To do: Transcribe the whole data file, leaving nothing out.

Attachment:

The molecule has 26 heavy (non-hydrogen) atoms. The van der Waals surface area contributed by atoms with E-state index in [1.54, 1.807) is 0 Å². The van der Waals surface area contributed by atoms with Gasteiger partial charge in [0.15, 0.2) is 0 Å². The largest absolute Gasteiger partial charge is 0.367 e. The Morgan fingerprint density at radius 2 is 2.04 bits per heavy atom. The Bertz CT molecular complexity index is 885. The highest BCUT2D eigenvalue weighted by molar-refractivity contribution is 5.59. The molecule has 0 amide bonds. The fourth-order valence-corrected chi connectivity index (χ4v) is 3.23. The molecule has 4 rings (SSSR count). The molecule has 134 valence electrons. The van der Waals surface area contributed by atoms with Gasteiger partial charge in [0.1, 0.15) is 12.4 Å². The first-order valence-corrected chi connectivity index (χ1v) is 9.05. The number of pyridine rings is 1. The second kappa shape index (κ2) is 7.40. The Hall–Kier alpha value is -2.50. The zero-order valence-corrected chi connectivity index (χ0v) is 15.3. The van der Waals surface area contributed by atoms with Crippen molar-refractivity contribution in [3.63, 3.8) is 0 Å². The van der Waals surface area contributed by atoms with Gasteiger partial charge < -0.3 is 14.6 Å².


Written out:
The molecule has 26 heavy (non-hydrogen) atoms. The van der Waals surface area contributed by atoms with E-state index in [1.54, 1.807) is 0 Å². The van der Waals surface area contributed by atoms with Gasteiger partial charge in [0.15, 0.2) is 0 Å². The largest absolute Gasteiger partial charge is 0.367 e. The Morgan fingerprint density at radius 2 is 2.04 bits per heavy atom. The Bertz CT molecular complexity index is 885. The highest BCUT2D eigenvalue weighted by molar-refractivity contribution is 5.59. The molecule has 0 amide bonds. The fourth-order valence-corrected chi connectivity index (χ4v) is 3.23. The molecule has 4 rings (SSSR count). The molecule has 134 valence electrons. The van der Waals surface area contributed by atoms with Gasteiger partial charge in [0.1, 0.15) is 12.4 Å². The first-order valence-corrected chi connectivity index (χ1v) is 9.05. The number of pyridine rings is 1. The second kappa shape index (κ2) is 7.40. The Hall–Kier alpha value is -2.50. The zero-order valence-corrected chi connectivity index (χ0v) is 15.3. The van der Waals surface area contributed by atoms with Crippen molar-refractivity contribution in [3.63, 3.8) is 0 Å². The van der Waals surface area contributed by atoms with Gasteiger partial charge < -0.3 is 14.6 Å².